Star Wars video games can be very hit or miss with fans of the series. Some end up being classics like the original Battlefront games, while others like the Force Unleashed games fall short for most fans. This year gamers were blessed with Star Wars: Jedi Fallen Order which delivered what every fan has been dying for: a fun and well written Star Wars game! Set between Episodes 3 and 4, Jedi Fallen Order follows a Jedi Padawan named Cal Kestis who is hiding out (and hiding his Jedi abilities) in a post Order 66, Empire controlled galaxy. When the evil Inquisitors track down Cal and attempt to capture him, he is rescued by a former Jedi Master named Cere Junda and her pilot Greez Dritus. Cere wants to help Cal hone his Jedi abilities and go on a mission to retrieve a special relic that holds the key to the future of the Jedi. With the help of your trusty droid BD-1, you guide Cal through gorgeous and challenging planets with massive set pieces and head-scratching puzzles. This game plays like an Uncharted game with elements of Dark Souls and similar Force abilities to the Force Unleashed games. Throw in some amazing lightsaber combat and customization, helpful Force abilities, and a really great story and you have a Star Wars game to be proud to play and enjoy. – Tyler Carlsen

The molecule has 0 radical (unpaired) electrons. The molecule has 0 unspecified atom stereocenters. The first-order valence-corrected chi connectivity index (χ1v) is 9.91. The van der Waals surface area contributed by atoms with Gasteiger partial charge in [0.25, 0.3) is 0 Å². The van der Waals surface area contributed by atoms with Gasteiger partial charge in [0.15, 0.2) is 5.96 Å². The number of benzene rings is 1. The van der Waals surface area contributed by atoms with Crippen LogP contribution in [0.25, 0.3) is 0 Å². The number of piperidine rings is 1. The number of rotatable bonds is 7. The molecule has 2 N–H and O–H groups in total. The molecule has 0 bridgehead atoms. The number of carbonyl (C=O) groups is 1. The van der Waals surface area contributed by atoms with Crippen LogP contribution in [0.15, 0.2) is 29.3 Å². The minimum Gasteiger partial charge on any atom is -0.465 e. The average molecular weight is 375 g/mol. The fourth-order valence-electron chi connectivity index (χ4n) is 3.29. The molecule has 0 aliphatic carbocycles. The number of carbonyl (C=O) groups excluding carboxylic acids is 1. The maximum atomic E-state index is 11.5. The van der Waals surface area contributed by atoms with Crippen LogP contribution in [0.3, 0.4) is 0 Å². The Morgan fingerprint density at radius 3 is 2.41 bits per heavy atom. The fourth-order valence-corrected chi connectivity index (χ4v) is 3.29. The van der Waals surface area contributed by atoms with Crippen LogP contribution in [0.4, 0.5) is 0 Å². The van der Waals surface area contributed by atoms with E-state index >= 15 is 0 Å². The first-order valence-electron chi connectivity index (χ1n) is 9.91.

#9 Days Gone – SIE Bend Studios (PS4)